Why kicking itself out of OBOR was important for India?

Why kicking itself out of OBOR was important for India?

Salman Rafi,
Image Credit: Satish Acharya/ Oneindia.com

While India stopped short of attending the last week held summit of Belt and Road Initiative (BRI) in China, otherwise known as ‘One Belt One Road’ vision, the decision should not be confused with, despite India’s allusions to the violation of its territory and sovereignty, the possibility of India potentially rejecting the BRI. As a matter of fact, despite being absent at the Summit, India is still very much a part of BRI through the Bangladesh-China-India-Myanmar Economic Corridor (BCIM), a corridor which is not only closely related to BRI, but is very much in line, qualitatively speaking, with the China-Pakistan Economic Corridor.  

The idea of BCIM has been flourishing since at least 2013 and it was only in the last month of April, during a meeting held in Calcutta, India, that China emphasised the need to raise co-operation to intergovernmental level.

While the programme is still on early stage of negotiations, India’s visible presence and willingness to co-operate with China does show that India’s absence from BRI summit is neither rooted in some well thought out regional policy, nor is it a part of long-term strategy vis-à-vis China.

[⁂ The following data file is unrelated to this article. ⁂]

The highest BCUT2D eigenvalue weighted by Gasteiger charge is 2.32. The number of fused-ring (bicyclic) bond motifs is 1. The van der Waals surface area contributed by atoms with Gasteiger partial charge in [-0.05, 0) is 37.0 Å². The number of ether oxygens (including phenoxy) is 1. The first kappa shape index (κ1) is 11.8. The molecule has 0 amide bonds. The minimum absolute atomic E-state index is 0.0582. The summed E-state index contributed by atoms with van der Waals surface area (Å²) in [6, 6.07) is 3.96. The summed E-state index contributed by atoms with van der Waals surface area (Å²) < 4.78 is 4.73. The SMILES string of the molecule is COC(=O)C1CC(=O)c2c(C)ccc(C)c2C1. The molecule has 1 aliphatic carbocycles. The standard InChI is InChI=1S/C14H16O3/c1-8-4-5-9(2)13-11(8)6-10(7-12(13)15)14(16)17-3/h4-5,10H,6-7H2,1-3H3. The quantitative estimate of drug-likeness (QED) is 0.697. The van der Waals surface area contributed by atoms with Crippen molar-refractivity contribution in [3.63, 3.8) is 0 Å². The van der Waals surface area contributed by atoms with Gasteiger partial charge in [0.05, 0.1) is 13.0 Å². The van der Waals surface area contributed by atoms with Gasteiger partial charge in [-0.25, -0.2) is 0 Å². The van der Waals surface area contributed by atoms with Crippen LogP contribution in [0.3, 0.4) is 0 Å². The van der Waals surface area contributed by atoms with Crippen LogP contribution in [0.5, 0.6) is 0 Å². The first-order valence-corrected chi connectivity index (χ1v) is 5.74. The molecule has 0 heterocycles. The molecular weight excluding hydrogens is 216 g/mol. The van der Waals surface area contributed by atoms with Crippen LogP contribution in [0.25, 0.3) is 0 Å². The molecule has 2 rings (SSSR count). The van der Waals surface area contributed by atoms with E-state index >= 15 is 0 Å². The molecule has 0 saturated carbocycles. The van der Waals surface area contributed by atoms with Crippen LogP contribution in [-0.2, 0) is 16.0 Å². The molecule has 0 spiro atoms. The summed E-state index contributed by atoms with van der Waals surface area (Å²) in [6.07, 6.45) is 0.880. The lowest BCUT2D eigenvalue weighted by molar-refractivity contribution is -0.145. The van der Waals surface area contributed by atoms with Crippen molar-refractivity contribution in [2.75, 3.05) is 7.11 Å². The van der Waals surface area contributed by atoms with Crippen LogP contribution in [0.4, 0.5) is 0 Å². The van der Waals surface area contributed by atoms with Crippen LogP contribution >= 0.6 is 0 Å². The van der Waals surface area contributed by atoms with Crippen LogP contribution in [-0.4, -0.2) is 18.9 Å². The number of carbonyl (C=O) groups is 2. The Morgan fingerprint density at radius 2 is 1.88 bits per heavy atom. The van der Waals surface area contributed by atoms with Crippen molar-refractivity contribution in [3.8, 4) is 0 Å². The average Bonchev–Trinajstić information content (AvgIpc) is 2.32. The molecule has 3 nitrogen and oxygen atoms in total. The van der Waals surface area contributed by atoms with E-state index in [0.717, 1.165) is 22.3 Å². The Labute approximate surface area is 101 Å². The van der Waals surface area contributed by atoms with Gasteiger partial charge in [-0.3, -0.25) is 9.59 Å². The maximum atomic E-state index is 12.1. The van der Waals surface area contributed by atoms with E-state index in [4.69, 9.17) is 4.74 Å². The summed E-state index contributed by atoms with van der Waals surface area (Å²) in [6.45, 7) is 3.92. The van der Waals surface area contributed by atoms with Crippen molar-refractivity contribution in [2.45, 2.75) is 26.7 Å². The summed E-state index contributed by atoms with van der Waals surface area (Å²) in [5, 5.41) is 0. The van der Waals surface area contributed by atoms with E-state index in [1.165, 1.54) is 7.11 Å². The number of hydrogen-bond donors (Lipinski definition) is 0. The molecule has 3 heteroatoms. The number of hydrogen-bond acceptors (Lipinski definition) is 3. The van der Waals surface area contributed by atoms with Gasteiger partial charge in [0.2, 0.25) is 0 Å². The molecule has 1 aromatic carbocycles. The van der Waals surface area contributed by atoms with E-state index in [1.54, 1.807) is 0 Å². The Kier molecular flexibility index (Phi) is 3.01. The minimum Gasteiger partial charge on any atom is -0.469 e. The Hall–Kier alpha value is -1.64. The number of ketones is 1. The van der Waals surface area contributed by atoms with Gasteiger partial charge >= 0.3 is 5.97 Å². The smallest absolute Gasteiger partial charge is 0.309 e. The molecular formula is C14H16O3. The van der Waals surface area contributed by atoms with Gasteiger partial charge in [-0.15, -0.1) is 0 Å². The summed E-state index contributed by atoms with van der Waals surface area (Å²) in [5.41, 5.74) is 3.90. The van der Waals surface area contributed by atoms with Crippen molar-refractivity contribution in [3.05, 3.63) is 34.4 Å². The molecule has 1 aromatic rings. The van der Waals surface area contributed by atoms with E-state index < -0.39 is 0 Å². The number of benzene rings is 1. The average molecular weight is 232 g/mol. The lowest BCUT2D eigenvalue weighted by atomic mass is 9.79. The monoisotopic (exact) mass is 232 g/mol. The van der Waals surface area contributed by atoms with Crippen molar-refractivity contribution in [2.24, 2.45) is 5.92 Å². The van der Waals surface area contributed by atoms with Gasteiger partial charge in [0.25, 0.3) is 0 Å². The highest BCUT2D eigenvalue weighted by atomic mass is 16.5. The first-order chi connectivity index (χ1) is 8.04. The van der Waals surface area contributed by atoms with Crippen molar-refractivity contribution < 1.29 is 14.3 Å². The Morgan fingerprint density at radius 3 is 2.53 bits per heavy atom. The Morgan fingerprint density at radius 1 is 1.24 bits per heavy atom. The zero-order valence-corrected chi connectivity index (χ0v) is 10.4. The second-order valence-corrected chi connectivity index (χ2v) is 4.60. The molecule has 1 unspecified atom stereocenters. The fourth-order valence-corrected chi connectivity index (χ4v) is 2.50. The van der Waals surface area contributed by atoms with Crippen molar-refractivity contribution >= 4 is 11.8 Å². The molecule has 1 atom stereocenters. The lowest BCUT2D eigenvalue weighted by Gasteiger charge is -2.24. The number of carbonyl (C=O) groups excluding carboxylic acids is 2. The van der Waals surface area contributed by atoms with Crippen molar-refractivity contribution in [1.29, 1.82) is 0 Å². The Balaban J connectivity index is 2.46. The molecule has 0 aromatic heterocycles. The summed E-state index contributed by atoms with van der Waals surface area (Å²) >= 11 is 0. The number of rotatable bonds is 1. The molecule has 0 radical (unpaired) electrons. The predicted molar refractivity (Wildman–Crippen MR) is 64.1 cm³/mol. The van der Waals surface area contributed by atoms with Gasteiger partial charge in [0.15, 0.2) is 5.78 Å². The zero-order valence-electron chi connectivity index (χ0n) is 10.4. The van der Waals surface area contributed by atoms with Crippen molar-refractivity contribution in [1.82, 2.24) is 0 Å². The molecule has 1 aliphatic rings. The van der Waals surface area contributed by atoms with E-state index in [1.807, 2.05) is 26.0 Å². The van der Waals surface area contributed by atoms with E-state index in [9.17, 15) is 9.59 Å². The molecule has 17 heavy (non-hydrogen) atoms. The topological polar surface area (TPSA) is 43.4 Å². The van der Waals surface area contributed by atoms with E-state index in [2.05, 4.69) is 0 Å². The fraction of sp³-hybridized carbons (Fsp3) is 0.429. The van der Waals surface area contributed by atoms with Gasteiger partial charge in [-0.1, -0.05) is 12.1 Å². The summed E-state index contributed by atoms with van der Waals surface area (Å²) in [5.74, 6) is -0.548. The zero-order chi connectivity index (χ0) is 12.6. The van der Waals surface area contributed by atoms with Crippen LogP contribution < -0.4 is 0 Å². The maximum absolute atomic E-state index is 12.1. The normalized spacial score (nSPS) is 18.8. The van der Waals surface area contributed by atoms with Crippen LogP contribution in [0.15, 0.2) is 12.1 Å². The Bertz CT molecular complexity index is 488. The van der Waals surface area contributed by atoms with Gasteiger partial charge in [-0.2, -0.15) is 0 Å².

Hence, the question: why was it important for India to kick itself out of the BRI summit?

An answer to this question cannot be simply attributed to the CPEC-factor, which is by far only one of the many projects being completed under BRI.

A more plausible explanation of India’s seemingly errant policy can be found in its bi-lateral relations with China and how its huge trade deficit is driving its policy makers to a direction that may cause, as some Indian papers have suggested in the cover-up to Indian absence at the summit, India to fall a prey to self-inflicted economic isolation.

The trade-deficit concerns were, yet again, a visible part of the report India submitted during the April meeting of BCIM and its officials were not unmindful of the possibility of regional balance of power tilting further to China’s favour in the years to come, particularly once the BRI kicks off with a bang.

While a number of people, both scholars and analysts, have expressed such concerns in Pakistan too, it seems that Pakistan, being a relatively smaller country, sees more benefit than harm in appropriating the billion-dollar project to ease many of its own big problems, particularly its energy crisis.

India, being a much bigger economy than Pakistan and following its ambitious dream of big regional-power status, cannot geo-politically afford to allow the trade deficit to grow unboundedly, or even allow China an easy access to the regional markets at the expense of India’s own trade.

Hence, India’s cautious moves. All India is appearing to achieve is to institutionalize the ways and means of reducing bi-lateral deficits as a mean to secure for itself a bigger role in the region. Perhaps this was precisely what the India official had in mind during the April-meeting of BCIM where he stated: